A man stands in the dock accused of murder. Killed a man just to watch him die. He’s guilty. He knows he’s guilty. The judge knows he’s guilty. Everybody knows he’s guilty. He’s guilty.
The punishment is death, to be carried out immediately or eventually. Doesn’t matter. The man is guilty, the penalty is clear. He has to die.
The man has no excuse. He knew what he did was wrong. He did it anyway. He wanted to do it. He made the choice to do it. He did it.
He knew it was wrong and he knew the penalty. He knew he’d get what was coming to him. He did it anyway. He’s guilty and must be punished, as he knew all along.
So he throws himself on the mercy of the court. He begs for mercy.
Mercy! There are no mitigating circumstances. The man knew what he was going to do was wrong and did it anyway. The man now knows two things. That he did what he intended to do. And that he is now sorry.
He is sorry. He can only be sorry because there was a crime. He begged for mercy, and the judge can choose mercy. But only because there was a crime. There can be no mercy save there was a crime.
There is no mercy without crime.
If the man did not do the crime, then there is no need for mercy. If there was no punishment for his deed, there is no need for mercy.
The man did nothing to deserve mercy. He cannot earn mercy. He cannot buy mercy. He cannot trade for it. He can only ask for it. It’s up to the judge whether to give it.
The judge knows the man cannot earn mercy. He knows the man does not deserve mercy. The judge knows of the crime and knows the punishment.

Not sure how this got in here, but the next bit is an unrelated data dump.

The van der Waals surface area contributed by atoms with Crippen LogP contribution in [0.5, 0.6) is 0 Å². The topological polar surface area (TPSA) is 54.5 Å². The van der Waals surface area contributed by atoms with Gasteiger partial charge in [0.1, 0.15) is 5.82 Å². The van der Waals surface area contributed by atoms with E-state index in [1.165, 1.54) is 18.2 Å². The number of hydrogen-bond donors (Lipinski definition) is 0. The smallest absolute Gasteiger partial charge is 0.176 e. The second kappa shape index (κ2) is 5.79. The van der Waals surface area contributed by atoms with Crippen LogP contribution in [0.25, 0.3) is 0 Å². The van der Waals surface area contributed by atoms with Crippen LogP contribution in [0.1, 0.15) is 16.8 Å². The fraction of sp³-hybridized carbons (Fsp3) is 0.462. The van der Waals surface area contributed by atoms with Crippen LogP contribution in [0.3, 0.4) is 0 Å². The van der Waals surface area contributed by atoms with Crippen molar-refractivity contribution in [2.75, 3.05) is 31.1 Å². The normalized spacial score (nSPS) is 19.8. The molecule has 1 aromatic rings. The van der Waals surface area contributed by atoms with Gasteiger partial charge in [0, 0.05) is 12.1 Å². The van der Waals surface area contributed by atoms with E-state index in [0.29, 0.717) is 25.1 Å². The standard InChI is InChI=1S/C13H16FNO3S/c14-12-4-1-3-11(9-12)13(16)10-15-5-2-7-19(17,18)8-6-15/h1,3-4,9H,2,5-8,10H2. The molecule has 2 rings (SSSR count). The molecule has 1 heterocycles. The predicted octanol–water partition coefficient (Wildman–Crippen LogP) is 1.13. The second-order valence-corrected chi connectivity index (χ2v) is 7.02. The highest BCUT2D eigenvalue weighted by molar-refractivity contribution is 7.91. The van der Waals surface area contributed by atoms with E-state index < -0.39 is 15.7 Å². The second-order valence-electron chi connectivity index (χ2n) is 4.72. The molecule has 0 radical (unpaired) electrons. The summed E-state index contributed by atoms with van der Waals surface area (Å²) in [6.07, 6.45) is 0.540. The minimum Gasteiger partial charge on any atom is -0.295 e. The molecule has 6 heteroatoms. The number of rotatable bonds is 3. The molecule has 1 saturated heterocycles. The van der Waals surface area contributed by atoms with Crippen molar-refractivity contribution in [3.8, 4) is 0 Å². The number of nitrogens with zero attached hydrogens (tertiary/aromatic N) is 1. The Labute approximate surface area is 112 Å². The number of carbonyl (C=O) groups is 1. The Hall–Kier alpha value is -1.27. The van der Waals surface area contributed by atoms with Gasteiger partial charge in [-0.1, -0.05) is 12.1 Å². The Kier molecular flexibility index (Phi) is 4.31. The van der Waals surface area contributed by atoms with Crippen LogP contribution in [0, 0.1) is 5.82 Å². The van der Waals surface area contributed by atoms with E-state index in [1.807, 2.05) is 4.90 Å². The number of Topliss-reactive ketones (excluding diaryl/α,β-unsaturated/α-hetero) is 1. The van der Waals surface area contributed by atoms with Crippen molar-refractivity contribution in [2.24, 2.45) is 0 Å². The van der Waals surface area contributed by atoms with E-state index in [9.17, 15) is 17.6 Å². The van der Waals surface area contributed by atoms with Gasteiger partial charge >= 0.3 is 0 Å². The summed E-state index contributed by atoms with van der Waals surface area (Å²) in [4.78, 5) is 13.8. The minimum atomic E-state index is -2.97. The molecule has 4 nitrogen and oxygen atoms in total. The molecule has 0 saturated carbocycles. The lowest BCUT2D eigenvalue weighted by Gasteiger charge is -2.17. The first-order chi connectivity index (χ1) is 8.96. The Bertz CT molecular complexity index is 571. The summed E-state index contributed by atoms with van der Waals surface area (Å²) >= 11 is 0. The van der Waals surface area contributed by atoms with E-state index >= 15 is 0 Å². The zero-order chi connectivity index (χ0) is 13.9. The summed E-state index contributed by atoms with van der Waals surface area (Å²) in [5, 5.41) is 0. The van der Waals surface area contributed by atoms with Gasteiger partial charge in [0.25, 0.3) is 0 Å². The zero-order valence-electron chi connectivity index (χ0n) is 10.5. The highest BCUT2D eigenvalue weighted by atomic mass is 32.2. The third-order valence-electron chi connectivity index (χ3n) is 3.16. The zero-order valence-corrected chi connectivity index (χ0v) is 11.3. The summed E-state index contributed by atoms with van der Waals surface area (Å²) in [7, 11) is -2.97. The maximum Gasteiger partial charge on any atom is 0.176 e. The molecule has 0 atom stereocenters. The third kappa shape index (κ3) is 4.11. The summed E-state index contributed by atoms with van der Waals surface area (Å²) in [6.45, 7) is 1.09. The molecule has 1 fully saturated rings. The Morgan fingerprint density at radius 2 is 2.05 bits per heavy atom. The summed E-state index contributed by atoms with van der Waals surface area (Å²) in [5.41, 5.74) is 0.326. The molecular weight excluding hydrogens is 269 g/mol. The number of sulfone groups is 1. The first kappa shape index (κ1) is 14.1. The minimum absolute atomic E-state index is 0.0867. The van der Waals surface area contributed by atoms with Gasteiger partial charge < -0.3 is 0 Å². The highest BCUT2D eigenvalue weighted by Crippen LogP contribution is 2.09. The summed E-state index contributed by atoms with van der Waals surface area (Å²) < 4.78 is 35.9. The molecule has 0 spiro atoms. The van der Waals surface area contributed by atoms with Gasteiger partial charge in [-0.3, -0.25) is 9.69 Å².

The man can be sorry. The man can beg for mercy. The man knows he does not deserve it.
No amount of sorry can wash away the man’s crime. The crime will always be there. If the judge grants mercy, the crime has not gone away. It still happened. The crime was still the crime, even if the judge is merciful. The man may escape death, but the deed still happened and everybody will still know it was a crime.
Murder will still be a crime if the judge is merciful. The act of mercy to this man does not eliminate the crime. It does not make the crime a non-crime. The judge being merciful to this man is not an excuse for other men to murder.
Murder will still be a crime if this man is given the gift of mercy. There will be no excuse for future murderers. Nothing has changed except this man is granted a good for which he cannot pay.
There is no encouragement for other men to murder if this man receives mercy. The opposite is true. The evil is made into starker relief if this man is granted mercy. If it is possible, future murderers have even less excuse than this man had. And this man had none.
There is no mercy without crime. It is impossible to speak of mercy without there is crime. You cannot award mercy if there was no crime.
To speak of mercy when you mean instead to say a crime is not a crime is a terrible error. If you want to say the crime is not a crime, it is foolish and unintelligible to say those who commit the non-crime deserve our mercy. If there is no crime, there is no need to speak of mercy.
It is not merciful to say what is known to be a crime is not a crime. It is not merciful to automatically grant mercy to all who commit the crime. It is insane. Automatic mercy is an encouragement for the crime to be committed.
In other news, the second part of the Synod on the family takes place this October.